The Flipside of Twelfth Night: Feste

    In my favourite of Shakespeare’s plays, Twelfth Night, I am drawn to Feste’s character. He brings a level of darkness to a generally cheerful play that celebrates misrule and folly. I enjoy the fact that the very figure of misrule, the fool, is not a typically comic character. Instead, he is one of the few characters that seems serious, presenting a sobering world-view amidst the revelry in Twelfth Night.

Feste’s songs that are peppered throughout the play appear to be happy and add a festive musicality to the action. However, when one looks closer at the lyrics they appear to be deeply melancholic. Feste’s final song stands out to me the most as it features the lyric “the rain it raineth every day” (5.1.379). It is interesting how in a play where everyone is acting foolish, the only licensed fool recognises everything will revert back to normality after the Twelfth Night festival, and thus after the events of the play. The rain will continue “every day”, and is a reminder of Feste’s unchanging position. Whilst other characters are in constant flux, moving forward and progressing, Feste is the only character who remains unaffected by the events of the play. He is a figure of stability and serves to remind the audience that despite the festivities in the play, normal life continues after; rain and all.

The rain, too, is a symbol of sorrow and is reflective of the darker aspects of the play. It seems that through life, even when times seem happy on the surface, there will always be hardships that follow. For example, the audience is encouraged to side with characters such as Maria, Toby, and Andrew as they trick and subsequently imprison Malvolio. However, much like the way that the lyricism of Feste’s song masks its melancholic undertones, the playfulness of the more likeable characters masks the truly deplorable way that they treat Malvolio.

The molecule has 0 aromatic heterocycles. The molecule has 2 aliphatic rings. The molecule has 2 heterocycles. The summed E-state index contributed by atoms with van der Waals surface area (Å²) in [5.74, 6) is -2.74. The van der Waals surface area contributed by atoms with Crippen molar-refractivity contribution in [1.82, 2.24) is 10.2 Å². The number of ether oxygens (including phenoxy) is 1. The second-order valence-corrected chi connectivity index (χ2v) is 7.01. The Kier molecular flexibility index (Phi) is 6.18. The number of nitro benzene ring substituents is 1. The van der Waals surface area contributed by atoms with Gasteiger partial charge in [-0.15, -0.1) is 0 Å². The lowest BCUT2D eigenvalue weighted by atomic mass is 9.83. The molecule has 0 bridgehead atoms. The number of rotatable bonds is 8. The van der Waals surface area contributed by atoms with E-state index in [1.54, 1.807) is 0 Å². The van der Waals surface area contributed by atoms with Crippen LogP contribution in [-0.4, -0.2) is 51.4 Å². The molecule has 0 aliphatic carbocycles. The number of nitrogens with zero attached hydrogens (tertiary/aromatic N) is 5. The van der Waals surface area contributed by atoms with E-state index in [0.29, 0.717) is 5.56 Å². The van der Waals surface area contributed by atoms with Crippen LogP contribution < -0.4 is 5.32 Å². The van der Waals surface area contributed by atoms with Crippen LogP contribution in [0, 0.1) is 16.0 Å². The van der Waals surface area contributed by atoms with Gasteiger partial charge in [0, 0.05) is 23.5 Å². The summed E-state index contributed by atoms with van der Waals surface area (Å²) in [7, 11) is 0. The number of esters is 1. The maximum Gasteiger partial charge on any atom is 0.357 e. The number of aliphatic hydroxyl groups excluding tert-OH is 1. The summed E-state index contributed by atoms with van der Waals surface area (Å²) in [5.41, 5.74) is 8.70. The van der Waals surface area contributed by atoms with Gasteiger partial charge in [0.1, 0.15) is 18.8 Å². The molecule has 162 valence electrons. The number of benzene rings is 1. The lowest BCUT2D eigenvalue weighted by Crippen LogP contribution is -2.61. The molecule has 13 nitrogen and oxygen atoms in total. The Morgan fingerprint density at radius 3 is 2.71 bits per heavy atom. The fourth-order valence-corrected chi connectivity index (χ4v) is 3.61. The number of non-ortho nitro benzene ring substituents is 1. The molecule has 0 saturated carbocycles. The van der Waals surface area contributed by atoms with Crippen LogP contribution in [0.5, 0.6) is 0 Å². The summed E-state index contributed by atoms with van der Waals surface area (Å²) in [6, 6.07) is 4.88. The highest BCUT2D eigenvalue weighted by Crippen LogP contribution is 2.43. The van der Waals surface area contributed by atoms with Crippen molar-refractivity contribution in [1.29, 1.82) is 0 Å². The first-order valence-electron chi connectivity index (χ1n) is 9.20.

His perceptive ability stems from being removed from the class structure within the play, and yet still being confined to it. He is separate from the power struggles and main events of the play, able to comment on the characters as an outsider with insider knowledge. He seems free of boundaries, and yet he is confined to servitude. Despite the illusion of freedom, one must remember that at the heart of his role he is in fact a member of the lower class that is mocked and made to perform foolishly for the entertainment of the ruling class in order to make a living.

When looking at Feste in such a way, his ending in Act 5 Scene 1 should be taken into consideration. The stage directions bid farewell to all but Feste, and he is left to sing his closing song. As mentioned before, this song, despite the happy ending, seems tinged with melancholy, repeating the two lines “With hey ho the wind and the rain” and “The rain it raineth every day”. The final line of the song breaks this repetition and states “and we’ll strive to please you every day.” It seems that Feste’s character is revealing a discontent at his social standing role of pleasing others every day, as he seems to gain no pleasure for himself, being the only character unpaired and left on stage. I suppose, at least, that it is a small reconciliation that he is awarded the freedom to express himself in ways that Malvolio cannot.

The dark undercurrents of such a cheerful play are what make it so interesting. It is enjoyable to watch but clear to me that those that do not conform to the overarching values and ideologies of the ruling class are mocked and alienated like Malvolio, or completely “other” like Feste.

 

Side note: I’ll be travelling to the USA in the next few days, so expect some travel posts coming up!